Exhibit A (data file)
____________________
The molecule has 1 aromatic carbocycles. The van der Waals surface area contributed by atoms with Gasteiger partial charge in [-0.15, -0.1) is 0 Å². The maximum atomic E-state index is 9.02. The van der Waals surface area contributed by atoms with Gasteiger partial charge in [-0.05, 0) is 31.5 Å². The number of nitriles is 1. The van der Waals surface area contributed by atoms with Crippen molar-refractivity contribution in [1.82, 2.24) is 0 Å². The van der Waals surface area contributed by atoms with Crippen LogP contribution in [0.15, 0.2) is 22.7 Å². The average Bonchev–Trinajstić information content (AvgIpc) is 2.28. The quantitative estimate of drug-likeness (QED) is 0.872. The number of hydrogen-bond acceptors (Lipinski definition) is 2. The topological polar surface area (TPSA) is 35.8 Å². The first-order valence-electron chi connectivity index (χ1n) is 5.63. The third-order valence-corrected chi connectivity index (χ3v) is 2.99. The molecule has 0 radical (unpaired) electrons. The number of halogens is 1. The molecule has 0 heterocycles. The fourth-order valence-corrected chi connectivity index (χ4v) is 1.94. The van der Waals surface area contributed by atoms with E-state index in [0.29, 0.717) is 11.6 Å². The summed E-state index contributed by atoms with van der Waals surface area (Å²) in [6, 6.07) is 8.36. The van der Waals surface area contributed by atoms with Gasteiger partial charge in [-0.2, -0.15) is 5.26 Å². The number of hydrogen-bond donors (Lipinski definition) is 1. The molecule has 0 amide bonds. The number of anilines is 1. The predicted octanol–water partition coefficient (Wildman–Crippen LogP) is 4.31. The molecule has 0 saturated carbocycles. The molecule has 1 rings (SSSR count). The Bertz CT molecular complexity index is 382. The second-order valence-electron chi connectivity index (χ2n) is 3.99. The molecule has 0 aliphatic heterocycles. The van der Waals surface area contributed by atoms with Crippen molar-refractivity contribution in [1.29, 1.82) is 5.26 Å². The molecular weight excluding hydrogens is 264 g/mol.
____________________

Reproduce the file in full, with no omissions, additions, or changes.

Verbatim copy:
The molecule has 1 aromatic carbocycles. The van der Waals surface area contributed by atoms with Gasteiger partial charge in [-0.15, -0.1) is 0 Å². The maximum atomic E-state index is 9.02. The van der Waals surface area contributed by atoms with Gasteiger partial charge in [-0.05, 0) is 31.5 Å². The number of nitriles is 1. The van der Waals surface area contributed by atoms with Crippen molar-refractivity contribution in [1.82, 2.24) is 0 Å². The van der Waals surface area contributed by atoms with Crippen LogP contribution in [0.15, 0.2) is 22.7 Å². The average Bonchev–Trinajstić information content (AvgIpc) is 2.28. The quantitative estimate of drug-likeness (QED) is 0.872. The number of hydrogen-bond acceptors (Lipinski definition) is 2. The topological polar surface area (TPSA) is 35.8 Å². The first-order valence-electron chi connectivity index (χ1n) is 5.63. The third-order valence-corrected chi connectivity index (χ3v) is 2.99. The molecule has 0 radical (unpaired) electrons. The number of halogens is 1. The molecule has 0 heterocycles. The fourth-order valence-corrected chi connectivity index (χ4v) is 1.94. The van der Waals surface area contributed by atoms with E-state index in [0.29, 0.717) is 11.6 Å². The summed E-state index contributed by atoms with van der Waals surface area (Å²) in [6, 6.07) is 8.36. The van der Waals surface area contributed by atoms with Gasteiger partial charge in [-0.2, -0.15) is 5.26 Å². The number of hydrogen-bond donors (Lipinski definition) is 1. The molecule has 0 amide bonds. The number of anilines is 1. The predicted octanol–water partition coefficient (Wildman–Crippen LogP) is 4.31. The molecule has 0 saturated carbocycles. The molecule has 1 rings (SSSR count). The Bertz CT molecular complexity index is 382. The second-order valence-electron chi connectivity index (χ2n) is 3.99. The molecule has 0 aliphatic heterocycles. The van der Waals surface area contributed by atoms with Crippen molar-refractivity contribution in [1.29, 1.82) is 5.26 Å². The molecular weight excluding hydrogens is 264 g/mol.